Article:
NEVER TAKE TEAMWORK FOR GRANTED! A TUTORSHIP EXPERIENCE ON SOFT-SKILLS
Editor: Grierson, Hilary; Bohemia, Erik; Buck, Lyndon
Author: Mattioli, Francesca; Ferraris, Silvia
Institution: Politecnico di Milano, Italy
Section: Meeting 21st Century Challenges in Further and Higher Education
DOI number: 10.35199/EPDE.2021.59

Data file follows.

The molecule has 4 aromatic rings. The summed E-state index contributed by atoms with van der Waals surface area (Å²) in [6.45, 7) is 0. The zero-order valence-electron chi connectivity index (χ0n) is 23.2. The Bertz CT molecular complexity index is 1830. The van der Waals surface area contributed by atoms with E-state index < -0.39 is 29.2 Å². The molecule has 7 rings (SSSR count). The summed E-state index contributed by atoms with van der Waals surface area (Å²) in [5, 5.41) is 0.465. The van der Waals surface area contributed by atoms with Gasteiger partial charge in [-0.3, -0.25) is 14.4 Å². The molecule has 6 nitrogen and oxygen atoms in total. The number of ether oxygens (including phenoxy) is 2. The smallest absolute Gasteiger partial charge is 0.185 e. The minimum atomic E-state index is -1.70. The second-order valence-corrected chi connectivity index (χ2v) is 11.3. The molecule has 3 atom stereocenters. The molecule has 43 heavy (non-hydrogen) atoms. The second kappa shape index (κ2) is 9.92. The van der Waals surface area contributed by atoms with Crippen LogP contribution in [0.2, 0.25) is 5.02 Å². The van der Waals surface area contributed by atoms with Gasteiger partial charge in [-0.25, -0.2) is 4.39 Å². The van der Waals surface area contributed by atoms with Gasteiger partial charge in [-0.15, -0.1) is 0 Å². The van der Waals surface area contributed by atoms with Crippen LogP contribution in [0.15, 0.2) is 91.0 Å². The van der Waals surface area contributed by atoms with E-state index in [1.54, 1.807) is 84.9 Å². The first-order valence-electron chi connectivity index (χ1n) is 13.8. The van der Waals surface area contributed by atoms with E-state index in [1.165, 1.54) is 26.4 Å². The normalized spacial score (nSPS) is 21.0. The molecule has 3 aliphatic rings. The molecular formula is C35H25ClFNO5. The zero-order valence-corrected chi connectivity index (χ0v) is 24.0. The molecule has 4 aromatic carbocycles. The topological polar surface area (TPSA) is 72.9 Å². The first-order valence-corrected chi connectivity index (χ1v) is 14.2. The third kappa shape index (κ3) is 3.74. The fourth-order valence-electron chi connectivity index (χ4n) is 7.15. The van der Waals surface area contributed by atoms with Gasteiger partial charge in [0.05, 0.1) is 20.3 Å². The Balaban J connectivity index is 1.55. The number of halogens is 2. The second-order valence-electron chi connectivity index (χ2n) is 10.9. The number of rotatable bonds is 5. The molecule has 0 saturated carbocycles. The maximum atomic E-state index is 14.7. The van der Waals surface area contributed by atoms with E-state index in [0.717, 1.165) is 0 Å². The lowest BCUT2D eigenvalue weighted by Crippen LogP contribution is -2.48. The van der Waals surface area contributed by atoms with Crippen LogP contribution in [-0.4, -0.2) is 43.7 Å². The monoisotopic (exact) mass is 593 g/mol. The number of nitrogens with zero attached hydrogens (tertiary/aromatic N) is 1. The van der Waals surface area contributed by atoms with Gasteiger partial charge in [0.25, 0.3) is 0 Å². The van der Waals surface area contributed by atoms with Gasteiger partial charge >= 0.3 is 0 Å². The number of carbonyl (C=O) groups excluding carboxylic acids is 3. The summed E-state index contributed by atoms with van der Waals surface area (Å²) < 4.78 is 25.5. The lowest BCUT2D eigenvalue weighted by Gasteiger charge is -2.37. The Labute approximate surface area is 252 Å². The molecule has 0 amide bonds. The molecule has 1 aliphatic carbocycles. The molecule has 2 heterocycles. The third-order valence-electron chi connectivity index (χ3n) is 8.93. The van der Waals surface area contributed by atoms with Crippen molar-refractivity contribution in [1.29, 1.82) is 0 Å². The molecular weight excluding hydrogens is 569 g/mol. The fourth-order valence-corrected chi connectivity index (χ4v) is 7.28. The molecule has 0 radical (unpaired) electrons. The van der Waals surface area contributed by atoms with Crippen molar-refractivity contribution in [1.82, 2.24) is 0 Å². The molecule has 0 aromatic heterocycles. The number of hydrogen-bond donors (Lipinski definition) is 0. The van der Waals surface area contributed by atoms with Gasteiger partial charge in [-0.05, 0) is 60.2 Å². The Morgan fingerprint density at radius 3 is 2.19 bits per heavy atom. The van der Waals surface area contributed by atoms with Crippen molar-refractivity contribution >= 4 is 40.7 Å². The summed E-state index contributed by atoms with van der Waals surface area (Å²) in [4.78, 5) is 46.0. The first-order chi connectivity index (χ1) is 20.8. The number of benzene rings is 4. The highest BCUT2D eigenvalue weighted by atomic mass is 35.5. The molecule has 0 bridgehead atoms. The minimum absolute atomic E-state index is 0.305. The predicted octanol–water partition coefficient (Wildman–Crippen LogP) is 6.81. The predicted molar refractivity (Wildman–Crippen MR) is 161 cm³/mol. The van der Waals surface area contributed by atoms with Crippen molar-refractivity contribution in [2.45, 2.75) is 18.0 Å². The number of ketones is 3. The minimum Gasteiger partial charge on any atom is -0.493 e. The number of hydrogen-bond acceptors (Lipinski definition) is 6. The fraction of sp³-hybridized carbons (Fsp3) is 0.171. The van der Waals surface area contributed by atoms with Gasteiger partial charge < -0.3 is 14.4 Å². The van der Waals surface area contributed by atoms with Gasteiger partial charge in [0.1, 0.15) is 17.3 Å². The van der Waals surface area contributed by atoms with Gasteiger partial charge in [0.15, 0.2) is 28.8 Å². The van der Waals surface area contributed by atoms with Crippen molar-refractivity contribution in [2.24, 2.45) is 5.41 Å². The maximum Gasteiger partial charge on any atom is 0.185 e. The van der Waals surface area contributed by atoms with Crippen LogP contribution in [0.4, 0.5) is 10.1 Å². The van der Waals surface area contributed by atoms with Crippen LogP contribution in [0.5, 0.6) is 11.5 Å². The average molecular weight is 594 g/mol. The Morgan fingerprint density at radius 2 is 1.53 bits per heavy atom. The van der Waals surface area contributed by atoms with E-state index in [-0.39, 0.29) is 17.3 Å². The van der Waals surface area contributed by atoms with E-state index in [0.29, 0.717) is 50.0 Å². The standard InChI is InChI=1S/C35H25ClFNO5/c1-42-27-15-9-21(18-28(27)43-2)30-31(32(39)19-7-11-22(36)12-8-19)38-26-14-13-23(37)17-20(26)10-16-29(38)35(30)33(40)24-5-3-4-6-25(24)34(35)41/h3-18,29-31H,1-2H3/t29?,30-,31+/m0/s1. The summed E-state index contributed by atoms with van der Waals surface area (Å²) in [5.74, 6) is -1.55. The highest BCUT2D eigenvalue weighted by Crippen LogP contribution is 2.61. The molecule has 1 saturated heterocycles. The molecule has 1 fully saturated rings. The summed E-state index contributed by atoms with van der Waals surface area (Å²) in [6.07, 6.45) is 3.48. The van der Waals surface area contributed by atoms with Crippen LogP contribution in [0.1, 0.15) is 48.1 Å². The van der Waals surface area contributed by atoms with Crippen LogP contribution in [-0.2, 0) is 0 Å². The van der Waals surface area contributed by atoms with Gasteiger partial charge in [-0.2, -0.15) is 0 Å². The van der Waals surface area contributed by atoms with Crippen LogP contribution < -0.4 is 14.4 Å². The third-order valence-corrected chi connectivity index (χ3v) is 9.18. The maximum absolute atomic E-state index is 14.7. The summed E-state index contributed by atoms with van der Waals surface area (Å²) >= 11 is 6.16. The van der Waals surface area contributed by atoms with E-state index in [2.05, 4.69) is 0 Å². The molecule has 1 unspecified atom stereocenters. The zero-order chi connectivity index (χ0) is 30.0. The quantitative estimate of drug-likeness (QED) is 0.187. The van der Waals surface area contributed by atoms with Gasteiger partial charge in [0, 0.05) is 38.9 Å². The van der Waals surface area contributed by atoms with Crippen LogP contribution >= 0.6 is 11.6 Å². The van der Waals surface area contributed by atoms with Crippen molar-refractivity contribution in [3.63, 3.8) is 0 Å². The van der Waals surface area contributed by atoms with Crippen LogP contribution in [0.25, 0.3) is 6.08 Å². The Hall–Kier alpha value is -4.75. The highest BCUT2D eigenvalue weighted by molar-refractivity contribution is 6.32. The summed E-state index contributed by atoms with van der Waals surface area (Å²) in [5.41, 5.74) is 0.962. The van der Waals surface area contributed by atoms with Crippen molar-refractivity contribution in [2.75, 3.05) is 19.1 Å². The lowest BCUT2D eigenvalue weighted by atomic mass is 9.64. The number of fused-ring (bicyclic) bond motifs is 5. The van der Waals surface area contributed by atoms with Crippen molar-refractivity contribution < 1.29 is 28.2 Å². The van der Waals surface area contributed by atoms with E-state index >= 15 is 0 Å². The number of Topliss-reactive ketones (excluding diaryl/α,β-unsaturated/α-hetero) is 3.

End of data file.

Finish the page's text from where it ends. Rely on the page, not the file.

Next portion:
Collaborative design-based learning is widely employed within academic design education, being recognised as a valuable pedagogical approach historically rooted and yet well established within the design studio pedagogy. In numerous design schools, students - working in small groups - learn to design by designing together. With this setting, didactics provide a space for students to develop both hard skills related to design and soft skills related to more transversal domains such as collaboration, communication, work organisation just to mention a few. However, this great learning potential may not consolidate if it is not well integrated into the didactics. Indeed, in most of the cases, it’s assumed that students are already trained or prepared to work in teams and therefore the design institutions don’t consider a dedicated training path to improve soft skills and to provide proper tools and resources. It has been observed that, while courses to empower the hard skills related to design are usually part of a student’s path, training on teamwork is rarely provided. As a result of this, students have to deal with the challenges of collaboration by themselves (e.g. diversity, disagreements, different backgrounds, different abilities among others), getting frustrated and overcoming the issues not always in the most effective, sustainable or inclusive ways. From this initial observation in the context of the MSc Design & Engineering course at [Name of the Institution], which we are part of as teaching staff, we developed a tutorship path implemented for a group of students along with their entire master programme, both in presence and remotely. The paper presents this experimental research, based on action research methodology which was conducted through the intervention and support of students in different key moments of their training. The tutorship on teamwork has been focused on providing activities to effectively perform initial team agreement, mid-term and final evaluations (i.e. self, peer and team assessments), along with constant support and coaching on team management. All these activities have been designed and provided in parallel to the design studios of the master, meaning that each of them was related to real situations occurring during students’ collaborative work. Qualitative data has been collected through semi-structured interviews to students at the end of the programme together with the documentation of the activities implemented. The interviewees recognised the innovative value of the path and confirmed that, even those who had worked in teams at school before, had never been formally trained on this matter before, and they also stated that after the tutorship path they are more aware on the soft skill acquired throughout the master. The results contribute to providing guidelines for the implementation of a structured training path on teamwork and soft skills in design institutions. Additionally, the research contributes to a wider discussion on soft skills development, with particular regards to teamwork, and on the current challenges of teaching collaborative design in times of transformation.